18 February 2005

Intelligent Mothers

There is an excellent article in the March Ensign on "staying smart" as a stay-at-home mother (I've never liked that particular term, but it doesn't confuse anyone). Even though the Ensign is an LDS Church publication, most of the suggestions in this article apply to any mother. It is entitled "My Stay-at-home Education" and it is by Katherine Padilla. She says that she decided when her first child was born that she was going to "stay at home and be smart;" she has been a mother for 21 years.

One of the first things the author recommends is to read good books. She says, "Finding time to read has not been difficult for me. I read while I'm watching my children play outside and when I need to unwind... [it] gives my mind something interesting to think about while I'm taking care of the more mundane tasks of life."

She also goes on to suggest developing meaningful hobbies. Another suggestion is to use community resources, such as college classes, book clubs, and correspondence courses. One of the final suggestions, relating specifically to religious women, is to study the scriptures.

These really are simple ideas. Anyone could think of them. Yet they have to be printed in a magazine. I hear many stay-at-home mothers complain that they are bored and all they do is change diapers all day. I would hate it too if all I did was sit around and wait for a diaper to change.

Don't wait. There is plenty of time between changing diapers, giving baths, making peanut butter sandwiches, and playing card games to read, to write, to learn, to think. Hobbies are fun, but choose ones that are worthwhile, ones you can learn from. Take classes. Discuss books with friends who read (they can be hard to find, but they're out there). Learn about something completely new and exciting (like geysers. :)). Don't talk about diapers and body hair or whatever Oprah said yesterday when you could talk about meaningful things. Don't miss out.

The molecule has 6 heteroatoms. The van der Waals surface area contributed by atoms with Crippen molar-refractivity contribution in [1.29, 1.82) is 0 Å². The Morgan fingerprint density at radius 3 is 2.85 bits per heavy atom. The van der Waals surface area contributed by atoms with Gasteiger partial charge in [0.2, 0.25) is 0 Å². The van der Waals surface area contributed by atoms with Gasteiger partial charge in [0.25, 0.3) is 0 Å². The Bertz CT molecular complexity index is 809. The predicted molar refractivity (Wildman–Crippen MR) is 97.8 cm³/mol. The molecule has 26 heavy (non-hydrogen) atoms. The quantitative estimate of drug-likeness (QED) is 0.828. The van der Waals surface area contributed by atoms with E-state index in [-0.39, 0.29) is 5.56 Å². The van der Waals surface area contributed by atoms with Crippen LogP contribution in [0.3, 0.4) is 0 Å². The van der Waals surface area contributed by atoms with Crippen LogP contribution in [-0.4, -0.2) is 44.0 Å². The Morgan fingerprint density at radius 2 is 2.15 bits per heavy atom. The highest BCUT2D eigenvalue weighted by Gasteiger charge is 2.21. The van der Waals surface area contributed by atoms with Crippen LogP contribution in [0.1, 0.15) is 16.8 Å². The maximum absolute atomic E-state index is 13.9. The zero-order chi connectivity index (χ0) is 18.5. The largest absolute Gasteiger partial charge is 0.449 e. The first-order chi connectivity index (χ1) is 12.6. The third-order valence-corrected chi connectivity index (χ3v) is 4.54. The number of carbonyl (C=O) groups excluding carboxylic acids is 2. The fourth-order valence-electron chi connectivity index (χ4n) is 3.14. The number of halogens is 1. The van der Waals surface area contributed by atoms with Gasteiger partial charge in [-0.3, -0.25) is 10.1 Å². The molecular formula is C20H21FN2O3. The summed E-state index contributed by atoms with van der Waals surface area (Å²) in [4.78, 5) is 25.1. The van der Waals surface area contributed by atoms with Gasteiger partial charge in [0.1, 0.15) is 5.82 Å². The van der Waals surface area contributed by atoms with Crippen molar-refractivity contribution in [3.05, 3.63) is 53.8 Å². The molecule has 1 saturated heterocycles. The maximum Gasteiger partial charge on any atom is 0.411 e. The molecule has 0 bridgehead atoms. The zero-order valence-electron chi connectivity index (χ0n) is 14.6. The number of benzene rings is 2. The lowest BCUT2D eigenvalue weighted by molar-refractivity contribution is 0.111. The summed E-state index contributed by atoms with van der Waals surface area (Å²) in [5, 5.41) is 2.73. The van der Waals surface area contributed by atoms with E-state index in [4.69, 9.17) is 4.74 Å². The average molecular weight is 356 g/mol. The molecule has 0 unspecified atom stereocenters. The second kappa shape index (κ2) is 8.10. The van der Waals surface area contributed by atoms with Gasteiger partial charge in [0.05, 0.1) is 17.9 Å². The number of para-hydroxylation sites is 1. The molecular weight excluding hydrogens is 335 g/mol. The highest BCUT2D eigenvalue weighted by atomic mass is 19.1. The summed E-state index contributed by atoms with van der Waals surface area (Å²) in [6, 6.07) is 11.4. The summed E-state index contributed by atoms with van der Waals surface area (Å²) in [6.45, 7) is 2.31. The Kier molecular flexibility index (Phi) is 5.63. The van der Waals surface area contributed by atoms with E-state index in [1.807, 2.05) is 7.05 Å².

1. It's an issue for the guys, too. I mean, sometimes we get locked in ruts at work and end up brain-dead, too. I can't remember the last time I read a book all the way through to the end just for fun.


  2. Help me understand why I found this article patronizing and annoying when I agreed with everything she said.

  3. Well, she was patronizing. But I can't see how you can tell someone how to improve themselves mentally without having already done so yourself, and without portraying your way as the better way. You either educate yourself or you don't. How could she have worded it differently? I honestly think this is why MFS is always having people gripe at her.

    Maybe I've lived in unusual wards, but I have not met many LDS mothers with small children who are doing much of anything with themselves. Most of them quit school when they got married (after studying elem ed or music) and don't read, don't discuss anything interesting, don't study the scriptures, or even read worthwhile magazines. I have *never* found an LDS women with whom I could discuss international politics outside the internet.

    I honestly think this need to be said, I if some people feel belittled because of it, then they needed to hear it.

    Certainly *your* brain hasn't withered from staying at home. So I guess I don't know why *you* felt patronized. :) Or did you just mean the article was patronizing in general? It was.

    I am feeling just a touch testy today. My children are sick and clingy. So if I said anything offensive myself, just ignore it. :)